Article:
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When Some Accessibility is Not Enough

After reading John Belluso’s Pyretown and Aditi Brennan Kapil’s Love Person recently in Drama Lit I’ve been thinking more about accessibility to the theatre in regards to physical disability. We learned about how the Geva Theatre Center who first produced Pyretown struggled to adapt to the needs of a wheelchair using actor but ultimately found a simple, economical solution — installing a ramp that led into the house. This story really got me thinking about the extent to which many of the obstacles theatres face when trying to become more accessible may only be perceived as such. I wonder if the cliched “turn an obstacle into an opportunity” can be applied — it certainly did for Geva Theatre Center, who found that the ramp became an integral part of the set and storytelling.

This brings me to an NPR article I came across this week about a blind man, Mark Lasser, who is suing the producers of Hamilton and the Nederlander Organization (the theatre owners of the Richard Rodgers) for the production’s lack of audio descriptive services. A related Wall Street Journal article says that the lawsuit cites a section of the Americans with Disabilities Act that prohibits places of “‘public accommodation’ from discriminating against people with disabilities when providing access to goods, services and facilities.”

The NPR piece goes into more detail about the relatively low costs of audio description for Broadway shows and how the goal of the class-action suit, according to Lasser’s attorney, is to draw attention to this specific lack of accommodation by using a mega-hit show that already draws headlines. And to be quite honest, it worked (at least for me). Someone’s suing Hamilton? I thought as I clicked on the article. Only upon reading it did I learn that the issue is not really about Hamilton at all, but rather about a lack of consideration towards blind and low-vision audiences, which made me examine the ways in which I too do not consider those audiences. In class we’ve been speaking a lot about diversity within diversity, but my take away from learning about this specific lawsuit is that we as theatre makers have to do better when it comes to considering that greater accessibility for some likely may not meet the needs of others — and that meeting the basic requirements of the Americans with Disabilities Act is just not sufficient. We should always be pushing towards greater and better means of accessibility, but we need to be constantly making sure that we are not leaving anyone behind.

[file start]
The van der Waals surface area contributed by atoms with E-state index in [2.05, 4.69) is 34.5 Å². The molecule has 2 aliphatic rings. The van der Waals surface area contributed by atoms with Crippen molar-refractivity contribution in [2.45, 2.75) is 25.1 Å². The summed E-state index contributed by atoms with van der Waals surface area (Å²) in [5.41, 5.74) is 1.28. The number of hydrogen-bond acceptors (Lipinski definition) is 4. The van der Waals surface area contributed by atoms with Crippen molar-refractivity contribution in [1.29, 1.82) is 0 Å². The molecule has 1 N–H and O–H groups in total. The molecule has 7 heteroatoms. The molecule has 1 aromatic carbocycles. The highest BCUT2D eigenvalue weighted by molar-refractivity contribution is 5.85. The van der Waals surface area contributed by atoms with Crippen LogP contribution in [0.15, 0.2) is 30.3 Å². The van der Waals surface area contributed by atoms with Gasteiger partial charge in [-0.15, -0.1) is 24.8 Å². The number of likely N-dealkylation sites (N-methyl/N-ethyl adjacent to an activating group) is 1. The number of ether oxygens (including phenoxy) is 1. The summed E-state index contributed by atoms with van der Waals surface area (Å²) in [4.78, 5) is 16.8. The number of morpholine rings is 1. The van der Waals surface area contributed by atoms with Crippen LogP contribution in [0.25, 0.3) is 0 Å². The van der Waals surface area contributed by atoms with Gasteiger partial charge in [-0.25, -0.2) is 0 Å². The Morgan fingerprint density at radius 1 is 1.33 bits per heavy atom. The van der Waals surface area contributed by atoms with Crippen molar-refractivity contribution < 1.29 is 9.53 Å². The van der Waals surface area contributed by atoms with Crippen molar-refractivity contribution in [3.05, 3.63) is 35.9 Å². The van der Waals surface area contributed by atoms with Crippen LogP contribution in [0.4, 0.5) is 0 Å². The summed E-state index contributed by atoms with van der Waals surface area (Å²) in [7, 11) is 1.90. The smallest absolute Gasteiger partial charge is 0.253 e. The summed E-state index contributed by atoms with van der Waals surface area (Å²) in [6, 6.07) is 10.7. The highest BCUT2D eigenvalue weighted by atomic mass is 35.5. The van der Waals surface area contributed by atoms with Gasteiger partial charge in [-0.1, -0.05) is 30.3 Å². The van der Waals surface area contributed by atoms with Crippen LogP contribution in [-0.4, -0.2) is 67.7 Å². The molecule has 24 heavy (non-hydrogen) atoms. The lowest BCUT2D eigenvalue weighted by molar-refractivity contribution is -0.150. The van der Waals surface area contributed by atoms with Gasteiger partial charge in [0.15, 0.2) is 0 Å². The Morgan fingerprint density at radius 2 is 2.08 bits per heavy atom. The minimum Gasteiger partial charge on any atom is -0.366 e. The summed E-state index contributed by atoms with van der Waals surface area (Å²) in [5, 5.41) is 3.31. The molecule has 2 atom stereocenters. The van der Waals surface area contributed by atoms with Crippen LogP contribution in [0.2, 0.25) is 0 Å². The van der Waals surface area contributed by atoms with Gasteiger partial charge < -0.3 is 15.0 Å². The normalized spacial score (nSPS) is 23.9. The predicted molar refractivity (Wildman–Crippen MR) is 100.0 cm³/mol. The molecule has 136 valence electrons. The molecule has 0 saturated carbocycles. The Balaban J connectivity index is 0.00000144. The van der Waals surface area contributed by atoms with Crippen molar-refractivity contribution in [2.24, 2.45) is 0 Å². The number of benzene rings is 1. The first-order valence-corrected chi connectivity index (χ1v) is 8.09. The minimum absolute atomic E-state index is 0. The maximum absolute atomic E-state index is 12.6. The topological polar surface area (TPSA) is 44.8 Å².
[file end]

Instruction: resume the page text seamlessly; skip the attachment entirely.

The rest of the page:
More here.

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